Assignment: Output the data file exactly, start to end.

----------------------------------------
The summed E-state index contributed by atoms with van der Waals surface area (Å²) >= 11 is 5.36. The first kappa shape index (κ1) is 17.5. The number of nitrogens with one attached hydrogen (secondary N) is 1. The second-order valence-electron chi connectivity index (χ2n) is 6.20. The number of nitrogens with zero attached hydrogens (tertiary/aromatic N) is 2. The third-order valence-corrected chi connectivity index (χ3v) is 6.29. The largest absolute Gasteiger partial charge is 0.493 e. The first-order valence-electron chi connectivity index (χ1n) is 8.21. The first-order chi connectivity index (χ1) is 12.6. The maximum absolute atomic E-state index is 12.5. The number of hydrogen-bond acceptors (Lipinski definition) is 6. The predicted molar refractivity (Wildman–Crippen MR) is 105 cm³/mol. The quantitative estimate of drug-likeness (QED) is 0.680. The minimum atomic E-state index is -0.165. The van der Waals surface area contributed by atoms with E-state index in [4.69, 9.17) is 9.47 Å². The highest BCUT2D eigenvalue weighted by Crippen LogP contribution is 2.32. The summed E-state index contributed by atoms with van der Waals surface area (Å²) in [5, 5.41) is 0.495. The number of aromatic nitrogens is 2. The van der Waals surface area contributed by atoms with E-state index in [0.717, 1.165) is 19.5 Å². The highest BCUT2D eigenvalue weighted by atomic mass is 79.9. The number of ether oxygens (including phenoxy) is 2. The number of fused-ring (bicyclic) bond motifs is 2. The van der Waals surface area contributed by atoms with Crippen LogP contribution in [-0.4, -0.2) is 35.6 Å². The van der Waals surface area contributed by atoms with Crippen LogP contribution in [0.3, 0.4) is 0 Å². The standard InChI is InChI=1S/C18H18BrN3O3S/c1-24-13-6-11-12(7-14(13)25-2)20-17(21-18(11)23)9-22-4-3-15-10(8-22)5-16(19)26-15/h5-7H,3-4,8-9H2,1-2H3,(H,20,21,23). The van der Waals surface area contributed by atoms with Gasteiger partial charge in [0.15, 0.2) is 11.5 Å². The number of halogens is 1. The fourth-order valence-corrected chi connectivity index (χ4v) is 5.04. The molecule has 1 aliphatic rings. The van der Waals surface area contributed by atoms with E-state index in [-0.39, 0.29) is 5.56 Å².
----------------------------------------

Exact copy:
The summed E-state index contributed by atoms with van der Waals surface area (Å²) >= 11 is 5.36. The first kappa shape index (κ1) is 17.5. The number of nitrogens with one attached hydrogen (secondary N) is 1. The second-order valence-electron chi connectivity index (χ2n) is 6.20. The number of nitrogens with zero attached hydrogens (tertiary/aromatic N) is 2. The third-order valence-corrected chi connectivity index (χ3v) is 6.29. The largest absolute Gasteiger partial charge is 0.493 e. The first-order valence-electron chi connectivity index (χ1n) is 8.21. The first-order chi connectivity index (χ1) is 12.6. The maximum absolute atomic E-state index is 12.5. The number of hydrogen-bond acceptors (Lipinski definition) is 6. The predicted molar refractivity (Wildman–Crippen MR) is 105 cm³/mol. The quantitative estimate of drug-likeness (QED) is 0.680. The minimum atomic E-state index is -0.165. The van der Waals surface area contributed by atoms with E-state index in [4.69, 9.17) is 9.47 Å². The highest BCUT2D eigenvalue weighted by Crippen LogP contribution is 2.32. The summed E-state index contributed by atoms with van der Waals surface area (Å²) in [5, 5.41) is 0.495. The number of aromatic nitrogens is 2. The van der Waals surface area contributed by atoms with E-state index in [0.717, 1.165) is 19.5 Å². The highest BCUT2D eigenvalue weighted by atomic mass is 79.9. The number of ether oxygens (including phenoxy) is 2. The number of fused-ring (bicyclic) bond motifs is 2. The van der Waals surface area contributed by atoms with Crippen LogP contribution in [-0.4, -0.2) is 35.6 Å². The van der Waals surface area contributed by atoms with Crippen LogP contribution in [0.3, 0.4) is 0 Å². The standard InChI is InChI=1S/C18H18BrN3O3S/c1-24-13-6-11-12(7-14(13)25-2)20-17(21-18(11)23)9-22-4-3-15-10(8-22)5-16(19)26-15/h5-7H,3-4,8-9H2,1-2H3,(H,20,21,23). The van der Waals surface area contributed by atoms with Gasteiger partial charge in [0.15, 0.2) is 11.5 Å². The number of halogens is 1. The fourth-order valence-corrected chi connectivity index (χ4v) is 5.04. The molecule has 1 aliphatic rings. The van der Waals surface area contributed by atoms with E-state index in [-0.39, 0.29) is 5.56 Å².